Technology is delivering budget-priced financial advice

Seeking financial advice generally has a positive impact on an individual’s financial wellbeing. The Fidelity International Value of Advice report issued in 2020, found that:

  • 74.3 per cent of Australians currently receiving financial advice say their financial wellbeing has improved as a result
  • 88.5 per cent believe it has given them greater peace of mind financially
  • 86.2 per cent say it has given them greater control over their financial situation.

Even the ‘unadvised’ recognise the potential benefits of advice, with the majority believing that:

  • receiving advice would give them greater peace of mind financially (64.4 per cent), or
  • greater control over their financial situation (63.3 per cent).

There is only one catch – the majority of Australians cannot afford it. Technology can bridge the advice affordability gap simply by using artificial intelligence (AI).

Accessing advice means you can make sense of complex and ever-changing superannuation, tax and Centrelink rules, and avoid costly mistakes and keep up with any entitlements.

Giving people access to affordable advice – through the use of AI – can help the nation’s pension, social service, health and aged care funding requirements, and improve the country’s overall finances, as those who receive any form of advice are more likely to be in a better financial position than those who do not.

How robo-advice can deliver personalised advice

The federal government, the Australian Securities and Investments Commission (ASIC) and industry participants support the use of technology to deliver affordable personal advice, that is, advice created by an algorithm (defining a set of rules or instructions to determine a particular outcome) versus a human adviser. This type of advice is generally called robo-advice.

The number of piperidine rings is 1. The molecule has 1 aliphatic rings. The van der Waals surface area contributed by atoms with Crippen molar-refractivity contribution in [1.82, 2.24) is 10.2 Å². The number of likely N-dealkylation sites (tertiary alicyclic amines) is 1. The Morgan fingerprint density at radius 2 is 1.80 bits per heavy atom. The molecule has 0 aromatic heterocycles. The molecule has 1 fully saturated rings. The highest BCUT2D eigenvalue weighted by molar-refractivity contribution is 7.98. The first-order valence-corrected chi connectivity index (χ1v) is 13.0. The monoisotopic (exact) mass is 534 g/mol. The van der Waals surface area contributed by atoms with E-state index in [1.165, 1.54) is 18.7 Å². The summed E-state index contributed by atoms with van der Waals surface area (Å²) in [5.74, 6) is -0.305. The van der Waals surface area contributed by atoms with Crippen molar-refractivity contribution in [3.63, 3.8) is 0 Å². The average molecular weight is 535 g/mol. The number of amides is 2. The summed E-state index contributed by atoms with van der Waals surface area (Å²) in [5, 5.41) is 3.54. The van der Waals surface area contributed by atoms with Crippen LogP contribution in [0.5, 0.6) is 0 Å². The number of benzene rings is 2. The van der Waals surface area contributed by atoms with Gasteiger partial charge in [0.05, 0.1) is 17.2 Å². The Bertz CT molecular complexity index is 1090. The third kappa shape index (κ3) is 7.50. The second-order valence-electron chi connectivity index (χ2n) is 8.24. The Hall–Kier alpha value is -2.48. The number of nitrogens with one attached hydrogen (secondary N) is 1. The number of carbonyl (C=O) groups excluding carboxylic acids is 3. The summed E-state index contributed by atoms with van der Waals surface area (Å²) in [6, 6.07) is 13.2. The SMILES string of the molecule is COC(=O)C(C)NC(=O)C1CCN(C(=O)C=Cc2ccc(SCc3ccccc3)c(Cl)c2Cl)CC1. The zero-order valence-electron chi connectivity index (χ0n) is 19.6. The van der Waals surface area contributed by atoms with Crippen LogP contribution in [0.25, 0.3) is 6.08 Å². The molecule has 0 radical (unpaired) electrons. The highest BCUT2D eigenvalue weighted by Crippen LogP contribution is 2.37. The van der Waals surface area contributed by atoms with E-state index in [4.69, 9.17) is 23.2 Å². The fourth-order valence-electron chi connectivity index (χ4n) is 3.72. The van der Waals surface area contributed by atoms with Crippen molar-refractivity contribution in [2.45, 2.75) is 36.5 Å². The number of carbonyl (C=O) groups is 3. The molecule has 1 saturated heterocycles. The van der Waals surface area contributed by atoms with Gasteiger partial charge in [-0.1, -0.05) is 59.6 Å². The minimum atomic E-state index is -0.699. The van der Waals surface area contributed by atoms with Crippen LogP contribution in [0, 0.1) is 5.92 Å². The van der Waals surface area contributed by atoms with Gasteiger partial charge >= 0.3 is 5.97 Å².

The alternative, traditional, multi-topic comprehensive advice is unaffordable for most people. Initial advice can cost about $4000, with a similar (annual) outlay each time that advice needs to be reviewed.

However, it must be emphasised that not all clients are eligible for robo-advice, as their circumstances are complex, most likely requiring advice on multiple interrelated topics. They would therefore benefit from the expertise of a financial adviser.

What are the benefits of using an algorithm?

An algorithm is a process or set of rules to be followed in calculations or other problem-solving operations, especially by a computer.

As the development of any financial plan is governed by a strict set of rules that cover such topics as super, insurance, legal and tax, designing an algorithm to deliver digitally supported advice eliminates human bias.

However, this advice is not of the (complex) comprehensive style, but rather ‘single topic’ or ‘episodic advice’. For most of the population – 95 per cent per cent of households earn less than $150,000 per annum – this is perfectly acceptable.

moneyGPS focus group research

In December 2019, moneyGPS commissioned an independently managed focus group research project to determine consumers’ views and attitudes to using digitally supported advice tools.

Surprisingly, the idea of using AI to generate advice was well received.

The key reasons given by the group for using self-led advice technology were because it was:

  • Inexpensive – i.e. less than $300 per topic versus potentially thousands
  • Convenient – accessing and understanding it in their own time
  • Flexible – they can go online only or talk to someone (via a Zoom style service)
  • Targeted – only using the topics that are important to them
  • Safe – all documents and the AI is compliant which provides that sense of confidence.

Additional feedback included:

  • While almost all participants had thought about talking to a financial adviser, most had not, citing cost as the main barrier.
  • Users were keen for their data to be transferred from their accountants to pre-populate the questionnaire making it easier to complete.